Since it debuted as a public company last April, a large part of the thesis around DraftKings (NASDAQ:DKNG) is that, as the lone pure-play sports betting equity, it’s a premier way to play increasing state-level legalization of sports wagering. Lately, DKNG stock is reflecting as much, jumping 11.50% for the week ending Jan. 13.
On Wednesday, DKNG gained 2.32% to reach its highest levels in a month on reports that Michigan is likely to allow internet casinos and online sports betting.
It was known that the Wolverine State signed off on those activities, but the timeline is being accelerated to the benefit of gaming equities. Add to that, Virginia expects to have sports betting operational before the Super Bowl, though it remains to be seen if DraftKings will procure a license in the commonwealth.
As I’ve previously noted, sports wagering ballot propositions went undefeated on Election Day, confirming that the industry has regulatory tailwinds; a scenario analysts expect will persist over the course of 2021 and beyond.
Still, estimates regarding the all-important total addressable market (TAM) for domestic sports betting vary wildly. Some forecasts call for a TMA of $15 billion to $20 billion at the low end, but Loop Capital analyst Daniel Adam calls for double that and is correspondingly bullish on DraftKings.
“To this end, we expect DKNG to emerge the clear share leader and biggest beneficiary of the rapidly growing domestic online gaming industry given its: (1) early/first mover advantage in most states; (2) powerful brand recognition; and (3) digital-first DNA,” said Adam.
Gambling Approvals and DKNG Stock
In the domestic sports betting universe, New Jersey is the big kahuna and DraftKings operates there. The company’s platform is also available in other large states with strong sports gambling cultures, such as Illinois and Pennsylvania, and fast-growing mid-sized markets, including Colorado and Indiana, among others.
That gets us to the big four of California, Florida, New York and Texas. In the interest of simplicity, there’s no chance regulated sports betting comes to life in California this year.
As for Florida, the situation there is complex. Some politicians there are pressing the issue, but the fate of sports betting in the Sunshine State lies with voters with some experts noting any legislative action on this front violats the state constitution.
Now, let’s talk New York. Sports betting is legal there, but it’s confined to upstate casinos that are nowhere near the major population mass of New York City. The Empire State currently doesn’t allow online sports wagering, but Gov. Andrew Cuomo recently changed his stance and is warming up to the idea. That explains much of the bullishness in DraftKings to start 2021.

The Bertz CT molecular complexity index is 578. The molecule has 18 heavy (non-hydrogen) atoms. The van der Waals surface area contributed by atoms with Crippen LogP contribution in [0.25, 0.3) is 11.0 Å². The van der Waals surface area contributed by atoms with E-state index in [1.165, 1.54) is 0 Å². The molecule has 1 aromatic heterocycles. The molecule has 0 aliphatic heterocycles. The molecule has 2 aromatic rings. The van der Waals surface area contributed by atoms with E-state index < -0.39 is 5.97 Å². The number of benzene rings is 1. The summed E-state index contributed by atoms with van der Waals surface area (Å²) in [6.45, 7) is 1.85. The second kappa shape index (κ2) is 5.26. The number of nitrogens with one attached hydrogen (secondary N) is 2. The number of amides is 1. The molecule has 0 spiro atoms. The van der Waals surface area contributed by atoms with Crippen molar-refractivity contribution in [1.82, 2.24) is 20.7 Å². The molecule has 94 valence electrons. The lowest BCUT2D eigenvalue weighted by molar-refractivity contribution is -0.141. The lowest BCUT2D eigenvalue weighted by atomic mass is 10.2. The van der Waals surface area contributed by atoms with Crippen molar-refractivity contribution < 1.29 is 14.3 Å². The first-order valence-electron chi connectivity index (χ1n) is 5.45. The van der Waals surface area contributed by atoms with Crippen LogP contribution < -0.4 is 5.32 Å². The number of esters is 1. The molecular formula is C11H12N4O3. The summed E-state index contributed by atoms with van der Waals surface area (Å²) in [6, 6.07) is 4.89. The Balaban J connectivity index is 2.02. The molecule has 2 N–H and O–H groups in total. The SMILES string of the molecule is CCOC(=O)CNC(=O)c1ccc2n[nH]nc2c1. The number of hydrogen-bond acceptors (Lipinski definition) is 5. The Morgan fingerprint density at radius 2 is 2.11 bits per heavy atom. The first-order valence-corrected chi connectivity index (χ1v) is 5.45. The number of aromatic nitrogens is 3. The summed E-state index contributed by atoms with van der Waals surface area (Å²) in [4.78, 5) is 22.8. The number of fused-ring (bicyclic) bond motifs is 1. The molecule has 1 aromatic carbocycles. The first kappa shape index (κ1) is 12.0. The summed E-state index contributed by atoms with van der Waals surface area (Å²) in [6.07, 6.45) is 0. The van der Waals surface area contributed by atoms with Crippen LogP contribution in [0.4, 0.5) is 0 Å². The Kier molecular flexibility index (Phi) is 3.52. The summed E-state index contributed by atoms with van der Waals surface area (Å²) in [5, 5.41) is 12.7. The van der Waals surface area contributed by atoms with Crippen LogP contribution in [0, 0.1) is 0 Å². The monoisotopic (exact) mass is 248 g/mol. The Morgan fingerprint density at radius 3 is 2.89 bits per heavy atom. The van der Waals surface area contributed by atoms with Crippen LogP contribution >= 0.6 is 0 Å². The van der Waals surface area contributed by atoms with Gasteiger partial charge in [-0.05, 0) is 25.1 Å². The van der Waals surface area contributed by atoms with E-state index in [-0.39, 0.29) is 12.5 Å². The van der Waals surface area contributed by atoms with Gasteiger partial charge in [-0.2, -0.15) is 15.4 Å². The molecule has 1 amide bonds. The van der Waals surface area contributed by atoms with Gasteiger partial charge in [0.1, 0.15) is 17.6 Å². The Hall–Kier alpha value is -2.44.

Here’s where things get murky. While Cuomo is warm to the idea of mobile sports betting in New York, he wants the lottery to run it. That would shut out operators like DrafKings. At a recent press conference, Cuomo said the idea is for mobile betting to make money for the state, not for the state to make money for gaming companies.
It’s his right to feel that way, but the opinion is ill-founded. States that have lottery-only sports betting systems aren’t generating nearly the results that truly open markets are.
Lottery-sponsored sports betting is developing a reputation for offering lousy lines to gamblers – see Montana and Washington, D.C. – and in markets where there’s a competing product, such as the nation’s capital, gamblers inevitably bet with the private company, not the lottery.
In fact, the lottery-only sports betting system is so disastrous that Oregon is trying to scrap it and open the market to companies like DraftKings. Bottom line: New York may approve mobile sports betting, but there are no guarantees the move will benefit gaming companies.
The 2021 Wild Card
If I had to bet, pun intended, if New York goes the lottery-only route, DraftKings and its peers will be punished, at least on the trading day the news arrives.
But there’s another potential catalyst, though further out. There’s budding momentum for sports betting in Texas, the most conservative of the four largest states.
Reportedly, one of the ideas being pitched is that 14 of the 20 licenses the state could award would go to pro sports franchises and racetracks with those entities then partnering with sportsbook operators like DraftKings.
Assuming the state legalization catalyst is credible (it is), sheer numbers indicate Texas could be more meaningful for DKNG stock than Cuomo botching the issue in New York is negative for the shares.
After all, Texas has 10 million more residents. Translation: If political support for sports wagering in the Lone Star State grows over the course of 2021, investors will want to be involved with DraftKings.
On the date of publication, Todd Shriber owns shares of DKGN.
Todd Shriber has been an InvestorPlace contributor since 2014.